Unlike many Virginia communities, Stafford County's Civil War history does not detail the treacherous scene of full-scale battle. Instead, its tales include unique accounts of ship-to-shore attacks, calvary skirmishes, "beanpoles and cornstalks" railroad bridges, and prisoner camps. But most notedly, over 140,000 soldiers camped in Stafford, Virginia in the winter 1862-63 — arguably the largest encampment during the Civil War. Here in the encampments, between battles and behind the front lines, many would die of wounds and disease.
For decades, the tens of thousands of artifacts left behind in these encampments and skirmishes have been gathered and guarded by locals wishing to honor the memories of these fallen, but not forgotten, soldiers. Displays include weapons, ammunition, bottles, plates, canteens, tools, coins, buttons and numerous personal artifacts.
Unique artifacts helped local historians identify the actual campsites of various units. Stories from soldiers' letters and diaries help to verify these unit campsites. Few other museums offer this research to locate the very spot where our ancestors once stood.
Hand-made replica camp huts — consisting of wood, mud, stone, brick and canvas — will help visitors experience the soldiers' living conditions. Outdoors, walk-in displays help visitors young and old understand the size of the living quarters, and the soldiers exposure to the elements.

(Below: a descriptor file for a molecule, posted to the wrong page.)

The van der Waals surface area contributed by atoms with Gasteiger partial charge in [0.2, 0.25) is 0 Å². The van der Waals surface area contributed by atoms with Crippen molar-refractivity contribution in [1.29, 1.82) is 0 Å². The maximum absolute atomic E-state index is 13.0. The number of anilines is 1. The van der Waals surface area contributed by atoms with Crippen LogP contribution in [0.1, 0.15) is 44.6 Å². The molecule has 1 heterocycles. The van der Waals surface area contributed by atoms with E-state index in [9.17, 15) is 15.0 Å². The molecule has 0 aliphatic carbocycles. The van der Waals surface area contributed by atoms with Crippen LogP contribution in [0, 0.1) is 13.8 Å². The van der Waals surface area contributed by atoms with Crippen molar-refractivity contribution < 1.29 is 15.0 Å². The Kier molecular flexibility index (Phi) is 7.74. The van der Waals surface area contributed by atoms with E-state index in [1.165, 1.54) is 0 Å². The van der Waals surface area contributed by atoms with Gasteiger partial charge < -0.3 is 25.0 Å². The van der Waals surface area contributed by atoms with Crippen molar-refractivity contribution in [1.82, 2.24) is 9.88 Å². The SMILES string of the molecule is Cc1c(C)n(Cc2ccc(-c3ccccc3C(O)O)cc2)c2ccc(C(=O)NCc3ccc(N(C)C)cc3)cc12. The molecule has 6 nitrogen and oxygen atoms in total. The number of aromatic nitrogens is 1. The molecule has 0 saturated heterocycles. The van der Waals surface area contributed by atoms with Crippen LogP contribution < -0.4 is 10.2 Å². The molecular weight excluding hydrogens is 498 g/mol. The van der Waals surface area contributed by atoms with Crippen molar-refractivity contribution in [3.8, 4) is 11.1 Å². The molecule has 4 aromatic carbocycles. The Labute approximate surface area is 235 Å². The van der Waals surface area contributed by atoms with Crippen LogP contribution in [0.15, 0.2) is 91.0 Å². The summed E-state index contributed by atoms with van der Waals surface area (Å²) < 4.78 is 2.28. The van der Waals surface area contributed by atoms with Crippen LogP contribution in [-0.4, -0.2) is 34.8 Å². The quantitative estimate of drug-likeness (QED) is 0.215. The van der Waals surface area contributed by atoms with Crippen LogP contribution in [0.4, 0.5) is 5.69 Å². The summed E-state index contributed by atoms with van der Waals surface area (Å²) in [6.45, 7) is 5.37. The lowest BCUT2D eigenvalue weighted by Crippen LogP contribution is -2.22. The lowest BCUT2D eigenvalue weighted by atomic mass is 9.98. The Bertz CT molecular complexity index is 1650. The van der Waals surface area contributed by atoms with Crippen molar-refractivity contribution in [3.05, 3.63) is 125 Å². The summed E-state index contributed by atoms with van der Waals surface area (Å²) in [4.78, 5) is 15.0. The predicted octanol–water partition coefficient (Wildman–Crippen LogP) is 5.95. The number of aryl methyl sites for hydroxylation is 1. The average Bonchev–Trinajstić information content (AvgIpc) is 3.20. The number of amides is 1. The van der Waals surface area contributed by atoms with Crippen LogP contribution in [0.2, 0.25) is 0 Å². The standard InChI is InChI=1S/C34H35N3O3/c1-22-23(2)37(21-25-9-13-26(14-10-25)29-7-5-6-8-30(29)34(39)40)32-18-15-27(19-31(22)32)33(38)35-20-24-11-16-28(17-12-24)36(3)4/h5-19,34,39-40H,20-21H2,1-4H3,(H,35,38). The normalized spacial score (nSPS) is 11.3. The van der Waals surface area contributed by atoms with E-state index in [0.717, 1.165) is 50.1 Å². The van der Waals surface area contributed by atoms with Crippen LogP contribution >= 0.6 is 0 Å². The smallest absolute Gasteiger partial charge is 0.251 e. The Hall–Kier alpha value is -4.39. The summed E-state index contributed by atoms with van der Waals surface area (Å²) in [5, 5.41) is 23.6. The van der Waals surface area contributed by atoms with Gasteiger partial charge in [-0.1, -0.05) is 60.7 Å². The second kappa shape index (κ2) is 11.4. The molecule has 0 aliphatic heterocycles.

This experience is made possible largely by the efforts of one local carpenter/fisherman, who made each and every display. As part of this hobby, over the course of one year, he recreated a period cannon, by hand, to the specifications used during the Civil War. Come meet the man behind this preservation treasure.
This collection is housed in the "White Oak School." After the White Oak School burned, it was rebuilt in 1912 as a one-room schoolhouse. Over the years the grades ranged from primary to the seventh grade. After closing in the mid-1960's, it was used by the Headstart program until the 1980's. Through a public-private partnership, the old school was converted into a museum. Thanks to many dedicated "old time relic hunters" from Stafford County, it now houses a unique collection of Civil War artifacts.
Several weekend living history programs are hosted here throughout the year, most notably around Memorial Day. Reenactors camp on site, using some of the replica winter huts, and bringing additional living quarters to help demonstrate the experience of Civil War camp life. Please call for details about the next upcoming event.
This church, organized in 1789, was first known as White Oak Church of Christ but changed its name in the 1830's in opposition to baptists straying from original doctrines. Many early black members had been slaves at Chatham plantation — now a National Park service site about 5 miles West of the church. The church was used as a hospital during the Civil War. It is a Virginia Historic Landmark and is listed on the National Register of Historic Places. It still remains today, and is located directly across the street from the museum.
Open 10am to 5pm
Wednesday thru Sunday
|6 & Under||FREE|